ATC201125: Budgetary Review and Recommendations Report (BRRR): Department of Planning, Monitoring and Evaluation (DPME), and brand South Africa: Date25 November 2020

Public Service and Administration, Performance Monitoring and Evaluation

BUDGETARY REVIEW AND RECOMMENDATIONS REPORT (BRRR): DEPARTMENT OF PLANNING, MONITORING AND EVALUATION (DPME), ANDBRAND SOUTH AFRICA: DATE25 NOVEMBER 2020

 

  1. BACKGROUND

The Portfolio Committee on Public Service and Administration (hereinafter referred to as the Portfolio Committee) having considered the directive of the National Assembly as mandated by Section 5 of theMoney Bills Amendment Procedures and Related Matters Act, No. 9 of 2009 to consider and report on the Annual Reports of the Department of Planning, Monitoring and Evaluation (DPME) and Brand South Africa tabled by the Minister of Planning, Monitoring and Evaluation as follows:

 

  1. INTRODUCTION

Parliament derives its mandate from the Constitution of the Republic of South Africa. The strategic objectives of the Portfolio Committee are informed by five strategic goals of Parliament. The functions of the Portfolio Committee on Public Service and Administration as well as Monitoring and Evaluation are as follows:

  • Participating and providing strategic direction in the development of the legislation and thereafter passing the laws;
  • Conducting oversight over the Executive to ensure accountability toParliament towards achieving an effective, efficient, developmental and professional public service;
  • Conducting public participation and engaging citizens regularly, with the aim to strengthen service delivery; oversee and review all matters of public interest relating to the public sector;
  • Monitoring the financial and non-financial aspects of departments and its entities and ensuring regular reporting to the Committee, within the scope of accountability and transparency;
  • Supporting and ensuring implementation of the Public Service Commission (PSC) recommendations in the entire public service;
  • Participating in international treaties which impact on the work of the Committee.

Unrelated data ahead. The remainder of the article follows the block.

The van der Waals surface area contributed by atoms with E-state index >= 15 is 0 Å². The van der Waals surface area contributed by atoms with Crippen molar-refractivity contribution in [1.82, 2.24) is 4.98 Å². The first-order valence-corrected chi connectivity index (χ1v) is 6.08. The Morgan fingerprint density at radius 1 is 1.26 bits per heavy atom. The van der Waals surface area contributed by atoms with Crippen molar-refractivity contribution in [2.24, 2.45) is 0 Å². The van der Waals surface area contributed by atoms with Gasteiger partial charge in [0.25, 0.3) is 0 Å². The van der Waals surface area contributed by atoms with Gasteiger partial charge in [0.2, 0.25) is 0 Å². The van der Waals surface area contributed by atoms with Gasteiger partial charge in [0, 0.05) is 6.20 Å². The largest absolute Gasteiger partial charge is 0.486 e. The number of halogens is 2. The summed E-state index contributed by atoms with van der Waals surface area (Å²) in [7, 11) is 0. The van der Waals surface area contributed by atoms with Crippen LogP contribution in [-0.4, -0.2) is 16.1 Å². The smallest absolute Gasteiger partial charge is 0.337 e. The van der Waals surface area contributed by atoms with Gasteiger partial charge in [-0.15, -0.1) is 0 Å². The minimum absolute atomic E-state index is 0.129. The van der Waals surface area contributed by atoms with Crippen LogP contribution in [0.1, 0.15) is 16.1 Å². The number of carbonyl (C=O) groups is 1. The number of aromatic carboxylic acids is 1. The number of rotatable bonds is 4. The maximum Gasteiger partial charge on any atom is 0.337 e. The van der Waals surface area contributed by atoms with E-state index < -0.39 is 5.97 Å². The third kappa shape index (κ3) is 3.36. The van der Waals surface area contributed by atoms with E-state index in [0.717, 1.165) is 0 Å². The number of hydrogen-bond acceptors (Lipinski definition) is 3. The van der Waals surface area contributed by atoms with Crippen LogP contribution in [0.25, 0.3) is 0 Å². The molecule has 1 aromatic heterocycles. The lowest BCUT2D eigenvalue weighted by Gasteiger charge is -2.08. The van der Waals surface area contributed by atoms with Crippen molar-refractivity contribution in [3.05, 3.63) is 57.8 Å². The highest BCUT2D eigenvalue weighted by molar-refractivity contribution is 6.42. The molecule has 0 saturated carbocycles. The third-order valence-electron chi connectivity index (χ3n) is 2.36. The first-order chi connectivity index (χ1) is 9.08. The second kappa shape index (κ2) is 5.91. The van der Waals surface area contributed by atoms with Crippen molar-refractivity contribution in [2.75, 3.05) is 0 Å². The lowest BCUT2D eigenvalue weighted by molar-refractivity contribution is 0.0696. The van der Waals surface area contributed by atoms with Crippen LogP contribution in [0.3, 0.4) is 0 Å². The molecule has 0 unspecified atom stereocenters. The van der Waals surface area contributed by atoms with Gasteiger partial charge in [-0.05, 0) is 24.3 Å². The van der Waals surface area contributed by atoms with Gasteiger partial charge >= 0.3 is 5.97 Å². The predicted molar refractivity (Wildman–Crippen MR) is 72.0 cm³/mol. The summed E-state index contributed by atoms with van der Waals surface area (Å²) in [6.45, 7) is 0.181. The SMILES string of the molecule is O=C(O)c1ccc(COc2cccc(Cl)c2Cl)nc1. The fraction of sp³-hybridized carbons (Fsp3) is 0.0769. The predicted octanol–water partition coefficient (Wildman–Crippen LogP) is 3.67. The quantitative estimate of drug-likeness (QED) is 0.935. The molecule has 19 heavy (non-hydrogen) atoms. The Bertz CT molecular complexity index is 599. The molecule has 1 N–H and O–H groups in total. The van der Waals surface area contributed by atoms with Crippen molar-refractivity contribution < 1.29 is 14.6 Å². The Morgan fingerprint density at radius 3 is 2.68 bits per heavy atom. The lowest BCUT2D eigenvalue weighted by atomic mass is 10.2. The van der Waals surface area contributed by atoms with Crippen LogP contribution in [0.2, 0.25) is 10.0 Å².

1. PURPOSE OF THE BUDGETARY REVIEW AND RECOMMENDATIONS REPORT

In terms of Section 5 of theMoney Bills Amendment Procedures and Related Matters Act, No. 9 of 2009 the National Assembly, through its Committees, must annually compile Budgetary Review and Recommendations reports (BRRR) that assess service delivery and financial performance of departments and may make recommendations on forward use of resources. The BRRR is also a source document for the Committees on Appropriations when considering and making recommendations on the Medium Term Budget.

Moreover, the Money Bills Amendment Procedures and Related Matters Act, section 5 (3) highlights focus areas on the budgetary review and recommendation report as:

  • Providing an assessment of the department’s service delivery performance given available resources.
  • Providing an assessment of the effectiveness and efficiency of the departments’ use and forward allocation of available resources; and
  • Including recommendations on the forward use of resources.

 

3.1Method

The Portfolio Committee on Public Service and Administration compiled the 2018/19 BRRR using the following documents:

  • The National Development Plan: Vision for 2030.
  • Medium Term Strategic Framework 2019-2024.
  • State of the Nation Address 2020.
  • Strategic Plans of the DPME and Brand SA.
  • National Treasury (2020) 4th Quarter Expenditure Report 2019/20 Financial Year, Pretoria.
  • Annual Performance Plans of the DPME and Brand South Africa 2019/20.
  • Annual Report of the DPME and Brand South Africa 2019/20.
  • Auditor-General South Africa’s outcomes of audit findings 2019/20.
  • The Portfolio Committee also met with the leadership of the Department and Brand South Africa.

 

  1. NATIONAL DEVELOPMENT PLAN VISION 2030

The Department of Planning, Monitoring and Evaluation supports the National Development Plan’s objective of anaccountable and transparent government. The Department’s focus is on strengthening accountability and improving coordination, and it works with the National Planning Commission to facilitate and monitor the implementation of the National Development Plan. The Department is responsible for mainstreaming the National Development Plan into the work of Government by drafting the Medium Term Strategic Framework to guide Government’s programme. The strategic framework includes 14 outcomes, which form the basis of the new performance agreements between the President and individual Members of Cabinet.

 

  1. MANDATE OF THE DEPARTMENT OF PLANNING,MONITORING AND EVALUATION

The mandate of the Department of Planning, Monitoring and Evaluation is derived from section 85(2)(c) of the Constitution, which enables the President to exercise authority over Members of Cabinet by coordinating the functions of state departments and administration. The primary aim of the Department is to improve government service delivery through planning, performance monitoring and evaluations. The DPME has the following key mandate:

  • Facilitating the development of plans/delivery agreements for cross-cutting priorities or outcomes of Government, and monitor and evaluate the implementation of these plans/delivery agreements.